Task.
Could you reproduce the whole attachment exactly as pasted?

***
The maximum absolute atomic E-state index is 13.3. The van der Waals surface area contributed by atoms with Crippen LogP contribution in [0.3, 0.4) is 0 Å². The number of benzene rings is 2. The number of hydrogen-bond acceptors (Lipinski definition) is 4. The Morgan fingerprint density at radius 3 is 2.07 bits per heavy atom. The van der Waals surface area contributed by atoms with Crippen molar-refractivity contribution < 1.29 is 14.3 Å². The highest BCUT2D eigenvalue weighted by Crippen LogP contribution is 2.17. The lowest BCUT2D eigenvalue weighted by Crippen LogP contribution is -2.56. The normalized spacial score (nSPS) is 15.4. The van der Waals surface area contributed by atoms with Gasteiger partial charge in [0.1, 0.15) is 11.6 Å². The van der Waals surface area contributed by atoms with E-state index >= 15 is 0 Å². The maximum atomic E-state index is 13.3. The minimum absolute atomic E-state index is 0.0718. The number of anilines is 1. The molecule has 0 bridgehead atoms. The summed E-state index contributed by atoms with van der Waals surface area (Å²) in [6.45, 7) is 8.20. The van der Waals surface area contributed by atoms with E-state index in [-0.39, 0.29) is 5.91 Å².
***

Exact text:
The maximum absolute atomic E-state index is 13.3. The van der Waals surface area contributed by atoms with Crippen LogP contribution in [0.3, 0.4) is 0 Å². The number of benzene rings is 2. The number of hydrogen-bond acceptors (Lipinski definition) is 4. The Morgan fingerprint density at radius 3 is 2.07 bits per heavy atom. The van der Waals surface area contributed by atoms with Crippen molar-refractivity contribution < 1.29 is 14.3 Å². The highest BCUT2D eigenvalue weighted by Crippen LogP contribution is 2.17. The lowest BCUT2D eigenvalue weighted by Crippen LogP contribution is -2.56. The normalized spacial score (nSPS) is 15.4. The van der Waals surface area contributed by atoms with Gasteiger partial charge in [0.1, 0.15) is 11.6 Å². The van der Waals surface area contributed by atoms with E-state index >= 15 is 0 Å². The maximum atomic E-state index is 13.3. The minimum absolute atomic E-state index is 0.0718. The number of anilines is 1. The molecule has 0 bridgehead atoms. The summed E-state index contributed by atoms with van der Waals surface area (Å²) in [6.45, 7) is 8.20. The van der Waals surface area contributed by atoms with E-state index in [-0.39, 0.29) is 5.91 Å².